Common Logarithms
The common logarithm (written: log x) of a number is the power to
which 10 must be raised to equal that number. The logarithm of 1000
(written log 1000) is 3 because 10 cubed (10^{3}) is equal to 1000.
1000=10 x 10 x 10 = 10^{3}
log 1000 = 3
Logarithms for numbers are generally found using a calculator since
the relationship between a number and its logarithm is not generally
obvious. Logarithms of numbers larger than one are positive while
logarithms of numbers smaller than 1 are negative. (Logarithms are
not defined for numbers less than zero.) Writing numbers in
scientific notation clarifies this point as the logarithm of a number
will be close in value to the value of its exponent.
log 3021 = 3.480
3021 = 3.021 x 10^{3}
log 3.021 x 10^{3} = 3.480
For numbers larger than one, the first digit of the logarithm is
equal to the exponent (when the number is written with one digit to
the left of the decimal point). For numbers smaller than one, the
first digit may be one less than the value of the
exponent.
log 0.0000378 = 4.132
0.0000378 = 7.38 x 10^{5}
log 7.38 x 10^{5} = 4.132
Antilogarithms
If the logarithm is known, the corresponding number is found by
raising 10 to the logarithm (antilogarithm). Suppose the
logarithm of an unknown number is 3.63. The unknown number is found
as follows:
log x = 3.63
10^{log x} = 10^{3.63}
x = 4.27 x 10^{3}
Natural Logarithms
Natural logarithms (written: ln x) are identical to common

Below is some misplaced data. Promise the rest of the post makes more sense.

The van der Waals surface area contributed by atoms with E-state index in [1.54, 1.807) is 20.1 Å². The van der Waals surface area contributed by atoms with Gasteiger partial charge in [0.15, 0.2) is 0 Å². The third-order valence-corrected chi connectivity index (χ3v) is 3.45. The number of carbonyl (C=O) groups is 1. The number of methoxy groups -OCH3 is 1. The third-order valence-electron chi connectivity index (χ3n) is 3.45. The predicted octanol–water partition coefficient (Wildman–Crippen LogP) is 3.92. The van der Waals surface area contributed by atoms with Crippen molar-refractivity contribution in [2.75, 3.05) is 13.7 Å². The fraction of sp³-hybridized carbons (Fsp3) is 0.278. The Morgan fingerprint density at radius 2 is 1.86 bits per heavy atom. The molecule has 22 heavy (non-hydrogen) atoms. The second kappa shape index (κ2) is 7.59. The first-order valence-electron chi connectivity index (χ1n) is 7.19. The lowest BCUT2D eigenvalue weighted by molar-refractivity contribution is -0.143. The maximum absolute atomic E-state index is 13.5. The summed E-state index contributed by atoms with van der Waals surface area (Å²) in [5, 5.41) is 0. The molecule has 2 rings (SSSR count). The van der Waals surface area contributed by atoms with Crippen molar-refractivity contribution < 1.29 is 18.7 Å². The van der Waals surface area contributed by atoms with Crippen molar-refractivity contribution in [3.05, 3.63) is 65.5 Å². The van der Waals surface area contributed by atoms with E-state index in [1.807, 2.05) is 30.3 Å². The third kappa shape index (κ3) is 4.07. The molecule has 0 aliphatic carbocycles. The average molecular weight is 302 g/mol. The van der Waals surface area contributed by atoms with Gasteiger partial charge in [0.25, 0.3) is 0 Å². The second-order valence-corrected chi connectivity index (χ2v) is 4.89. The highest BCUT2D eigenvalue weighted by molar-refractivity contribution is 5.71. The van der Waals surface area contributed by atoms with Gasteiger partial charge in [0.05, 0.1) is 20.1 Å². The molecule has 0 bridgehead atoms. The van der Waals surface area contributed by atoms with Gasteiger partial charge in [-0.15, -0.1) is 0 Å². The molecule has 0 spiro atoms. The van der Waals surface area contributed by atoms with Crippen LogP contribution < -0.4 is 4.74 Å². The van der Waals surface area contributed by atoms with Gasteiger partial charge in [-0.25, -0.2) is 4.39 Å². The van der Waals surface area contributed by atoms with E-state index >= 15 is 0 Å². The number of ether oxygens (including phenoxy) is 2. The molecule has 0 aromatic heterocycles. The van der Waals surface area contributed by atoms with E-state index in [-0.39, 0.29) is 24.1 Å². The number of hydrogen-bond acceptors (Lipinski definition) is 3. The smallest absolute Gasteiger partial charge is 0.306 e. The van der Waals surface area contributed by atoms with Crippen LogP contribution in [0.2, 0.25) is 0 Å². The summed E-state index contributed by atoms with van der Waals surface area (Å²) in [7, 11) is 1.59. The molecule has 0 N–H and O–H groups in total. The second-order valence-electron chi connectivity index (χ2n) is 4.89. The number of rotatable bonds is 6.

logarithms, except the natural log of a number is the power to which e
(2.718...) must be raised to get that number. While this number
appears arbitrary it appears in many mathematical formulas.
Natural logarithms and common logarithms are related as follows:
ln x = ln 10 x log x = 2.303 log x
The natural antilogarithm of x is found by raising e to the power
of x. Raising e to a power is called taking the exponential.
Logarithmic and Exponential Relationships
Some useful properties of logarithms:
Some useful properties of exponents:
Try some problems using logarithms!
Do online problems!
Manipulating Formulas Containing Logarithms
The general rules for manipulating formulas apply to formulas
containing logarithms. At times, these formulas may seem more
confusing. The appropriate application of logarithms and
antilogarithms are used to isolate the variable of interest.
Example
Rearrange the following equation to find E when k, A, T and R
are known.
 Start with the original formula:
 Examine the formula. What changes need to be made to obtain an
expression for E in terms of the other variables?
 Determine the final formula:
Example
Rearrange the following equation to find A when k, E, T and R
are known.
 Start with the original formula:
 Examine the formula. What changes need to be made to obtain an
expression for A in terms of the other variables?
 Add E/(RT) from both sides:

Now the expression is for ln A. To remove the natural log take
the exponential of each side:
 Determine the final formula:
The formula may be further simplified using the properties of
exponents given above:
Try some problems manipulating formulas containing logarithms!
Do online problems!